Archive for August, 2011

DAZ Studio displacement in Carrara 8

So I have started to get back into 3D graphics lately. It’s been almost a year and a half since I’ve done anything in this. Currently I’m trying to work in Carrara 8 from DAZ 3D. C8 is a full featured 3D package with modeling, animation, etc. and it supports the Poser / DAZ Studio characters and other content. I like the program, but am finding it hard to convert how I thought about my images in DAZ Studio over to C8.

My latest challenge was trying to work with Stonemason’s Streets of Asia set in C8. Stonemason is a great environmental content provider and supports DAZ Studio really well. But as with most things in 3D graphics, what works in one program doesn’t work in another. Or at least not the same way. The case I’m looking at here is trying to get the displacement maps which worked great in DS to work as wll in C8.

DAZ Forum Threads

The original thread discussing this experiment / project is here: Trick to Displacement?

To allow new Carrara users to find this blog entry and the discussion, I also created a new thread: Handling Displacement

DAZ Studio

I setup the shot I wanted to do in C8 in DAZ Studio 3. I added Streets of Asia and a single distant light to simulate the sun. For the purposes of this experiment, I hid the ivy that is normally on the left side of the opening in the Ached Wall that is part of the courtyard. The following image shows how it looks in DS3 (click to see it bigger).

In particular, note how the writing is carved into the walls and the stones in the lower left and right corners have depth to them.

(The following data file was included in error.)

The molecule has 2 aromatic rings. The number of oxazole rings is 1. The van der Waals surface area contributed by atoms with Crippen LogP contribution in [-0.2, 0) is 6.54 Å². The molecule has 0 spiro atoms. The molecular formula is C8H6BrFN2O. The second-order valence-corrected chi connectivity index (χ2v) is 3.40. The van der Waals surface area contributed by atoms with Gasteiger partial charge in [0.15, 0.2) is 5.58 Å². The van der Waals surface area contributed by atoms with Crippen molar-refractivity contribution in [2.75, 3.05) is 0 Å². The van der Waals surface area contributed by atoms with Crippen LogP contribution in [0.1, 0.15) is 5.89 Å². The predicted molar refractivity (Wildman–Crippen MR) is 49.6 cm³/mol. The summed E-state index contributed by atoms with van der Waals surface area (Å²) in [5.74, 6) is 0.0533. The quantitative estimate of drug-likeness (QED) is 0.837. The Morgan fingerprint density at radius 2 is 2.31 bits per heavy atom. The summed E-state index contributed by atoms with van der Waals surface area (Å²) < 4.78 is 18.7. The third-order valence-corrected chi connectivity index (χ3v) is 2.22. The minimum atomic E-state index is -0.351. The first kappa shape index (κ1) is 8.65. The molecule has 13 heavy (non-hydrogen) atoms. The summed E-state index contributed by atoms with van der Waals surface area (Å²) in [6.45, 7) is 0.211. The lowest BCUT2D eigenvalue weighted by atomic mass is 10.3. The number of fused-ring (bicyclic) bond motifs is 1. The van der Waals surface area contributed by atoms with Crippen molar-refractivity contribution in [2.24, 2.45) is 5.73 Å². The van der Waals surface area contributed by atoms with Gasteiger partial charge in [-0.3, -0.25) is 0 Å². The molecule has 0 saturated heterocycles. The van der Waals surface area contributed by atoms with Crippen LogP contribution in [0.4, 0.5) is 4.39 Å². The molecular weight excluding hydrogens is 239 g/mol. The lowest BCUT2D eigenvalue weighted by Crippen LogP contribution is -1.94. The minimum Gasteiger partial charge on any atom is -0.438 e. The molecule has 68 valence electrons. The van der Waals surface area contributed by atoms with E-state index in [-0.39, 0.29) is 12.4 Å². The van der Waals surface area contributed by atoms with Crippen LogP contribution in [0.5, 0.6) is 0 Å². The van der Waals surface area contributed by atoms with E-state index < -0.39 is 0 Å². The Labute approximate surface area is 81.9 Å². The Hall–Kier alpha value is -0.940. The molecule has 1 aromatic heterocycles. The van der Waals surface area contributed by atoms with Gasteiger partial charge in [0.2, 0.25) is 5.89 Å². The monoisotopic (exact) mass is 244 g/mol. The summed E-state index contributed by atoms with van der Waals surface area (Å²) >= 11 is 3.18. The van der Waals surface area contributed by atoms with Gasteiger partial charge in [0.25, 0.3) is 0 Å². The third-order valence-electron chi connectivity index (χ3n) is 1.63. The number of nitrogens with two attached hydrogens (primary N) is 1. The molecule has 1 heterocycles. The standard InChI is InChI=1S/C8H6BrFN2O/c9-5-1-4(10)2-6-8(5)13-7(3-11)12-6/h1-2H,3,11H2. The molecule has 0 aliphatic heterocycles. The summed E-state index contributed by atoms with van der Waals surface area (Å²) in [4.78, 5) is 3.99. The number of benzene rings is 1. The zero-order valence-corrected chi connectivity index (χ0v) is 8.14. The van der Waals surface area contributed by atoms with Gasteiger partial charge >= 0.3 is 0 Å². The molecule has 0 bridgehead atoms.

Carrara 8 – Default

I created a new scene in C8 and imported Streets of Asia into it. I adjusted the default distance light and camera to match my DS setup as closely as possible. I hid the ivy here too and hit render. The following image shows what it looks like by default.

See how flat the wall looks? The stones in particular look like they are painted onto the wall (which in fact they are in 3D speak, just not how they should look in the final image).

Carrara 8 – Displacement

Being somewhat obstinate, I ignored some of the advice given in the thread I referenced. My thought was “Stephan created this with displacement in mind, I need to get that to work.”. So I loaded his displacement map into the shader, made sure displacement was enabled and hit render. I got the following image.

Believe it or not, there is a little difference between the two, but you have to look REALLY closely. You can crank up the amplitude of the displacement, but all that does is bring to light one big difference between C8 and DS.

DAZ Studio automatically subdivides most surfaces. Especially when bump or displacment maps are applied. These added polygons and vertices allow DS to increase the density of the mesh for rendering and improve the fidelity of things like the displacement effect. Carrara doesn’t do this by default, but you can turn it on surface-by-surface in the shader room. So, I turned on subdividing in the shader settings at the default level of 2 passes, and got the following result.

Better, but you see the grooves in the lower left part of the wall? That’s because the wall is made of polygons that radiate from the central opening. Clearly 2 passes isn’t enough. Now C8 warns you that each pass of subdivision can add up to 4 times as many polygons. Since I’m just doing a single image and don’t have to worry about the computational cost of doing that for each frame of an animation, I’m ok with whatever it takes to get the image I want. The following series shows how sliding subdivision passes up to 4, 8 and 10 (maximum) improves the results.

4 Passes

8 passes

10 passes

Interesting to me that the application of Stephan’s displacement map in C8 seems to be picking up some noise in the texture that DS didn’t see or pay attention too. You can see it especially in the pits and bumps on the stones in the lower left.

Other than the noise, using 10 passes (which took about 2 minutes on my computer) clearly gets decent results. I could probably clean up the noise myself in GIMP or something, so I seem to have solved how to get Displacment to work in Carrara.